The panelists also noted the similarities between entrepreneurs navigating the fast-paced world of AI and women professionals overcoming obstacles in less representative sectors for women like technology, venture capital and asset management. 

“Like an entrepreneur trying to bring an idea to life, women can face many setbacks on their career journey,” advised Linnea. “In my case, I’m a big believer in flipping the problem on its head, so I’d often say, ‘How lucky I am to be the only woman in this group’, since I can stand out because I’m different.”

She admitted that this sometimes requires a sense of humour: “Remember that unequal treatment by others isn’t always intentional. Don’t confuse ignorance with malice.”

Ashley shared a similar disdain for assumptions: “Don’t assume that an influential person (your boss, a client, or a possible career mentor or sponsor) is too busy to see you. Ask them for coffee, and if they accept, come prepared. They are going to have coffee with someone, so it might as well be you.”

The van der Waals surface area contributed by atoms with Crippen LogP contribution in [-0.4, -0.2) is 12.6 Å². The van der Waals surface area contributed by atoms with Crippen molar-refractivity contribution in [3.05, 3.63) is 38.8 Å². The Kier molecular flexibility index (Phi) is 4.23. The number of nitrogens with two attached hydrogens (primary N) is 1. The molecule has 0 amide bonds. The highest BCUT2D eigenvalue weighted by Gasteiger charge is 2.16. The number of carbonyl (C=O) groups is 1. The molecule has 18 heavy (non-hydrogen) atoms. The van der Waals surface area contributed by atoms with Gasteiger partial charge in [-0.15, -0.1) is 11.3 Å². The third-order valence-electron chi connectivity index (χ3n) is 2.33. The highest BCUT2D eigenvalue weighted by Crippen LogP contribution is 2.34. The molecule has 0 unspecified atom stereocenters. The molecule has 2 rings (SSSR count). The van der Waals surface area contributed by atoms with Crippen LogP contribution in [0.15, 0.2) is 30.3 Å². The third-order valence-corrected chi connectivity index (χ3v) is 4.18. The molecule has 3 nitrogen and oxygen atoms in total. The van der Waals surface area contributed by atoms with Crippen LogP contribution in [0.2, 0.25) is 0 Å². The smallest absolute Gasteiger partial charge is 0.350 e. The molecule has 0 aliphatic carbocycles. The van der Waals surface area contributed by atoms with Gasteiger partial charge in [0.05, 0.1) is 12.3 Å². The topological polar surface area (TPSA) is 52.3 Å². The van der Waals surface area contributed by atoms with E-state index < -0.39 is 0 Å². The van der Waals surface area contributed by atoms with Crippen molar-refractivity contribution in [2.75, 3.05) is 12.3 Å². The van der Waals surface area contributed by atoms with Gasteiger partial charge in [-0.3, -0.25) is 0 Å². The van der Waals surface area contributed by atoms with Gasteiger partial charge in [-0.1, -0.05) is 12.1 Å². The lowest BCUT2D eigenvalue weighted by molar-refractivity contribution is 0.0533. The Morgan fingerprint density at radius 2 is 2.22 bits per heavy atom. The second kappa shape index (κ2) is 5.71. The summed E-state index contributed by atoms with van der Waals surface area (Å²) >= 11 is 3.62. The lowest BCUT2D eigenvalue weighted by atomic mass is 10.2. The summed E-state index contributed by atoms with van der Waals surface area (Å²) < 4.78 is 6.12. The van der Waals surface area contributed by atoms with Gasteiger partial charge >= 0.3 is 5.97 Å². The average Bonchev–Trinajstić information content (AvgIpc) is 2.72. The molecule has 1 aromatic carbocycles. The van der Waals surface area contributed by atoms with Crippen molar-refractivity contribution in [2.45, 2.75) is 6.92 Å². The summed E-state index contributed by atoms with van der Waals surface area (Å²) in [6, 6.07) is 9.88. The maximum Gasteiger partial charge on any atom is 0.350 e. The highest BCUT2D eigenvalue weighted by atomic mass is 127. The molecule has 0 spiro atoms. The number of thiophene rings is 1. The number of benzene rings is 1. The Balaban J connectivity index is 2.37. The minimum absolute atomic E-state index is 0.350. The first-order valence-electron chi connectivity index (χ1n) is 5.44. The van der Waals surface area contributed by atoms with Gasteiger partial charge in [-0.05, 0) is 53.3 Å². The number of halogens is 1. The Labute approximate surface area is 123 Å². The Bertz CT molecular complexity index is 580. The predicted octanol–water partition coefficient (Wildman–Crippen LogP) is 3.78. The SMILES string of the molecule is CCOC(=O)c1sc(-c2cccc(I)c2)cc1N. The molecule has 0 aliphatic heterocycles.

To wrap up the lively discussion, event co-host Kshamta Kaushik, Scotiabank’s Head of U.S. Global Capital Markets, concluded that, “It’s incredible how AI is finding its place in business and society and value creation is making a real turn. However, it’s also important to remember that, while AI can do many things, it can’t replace relationships and experience. That’s why we’re so proud to host this Scotiabank Women Initiative event today, to bring people together for great conversations, and help create a sustainable edge for you.”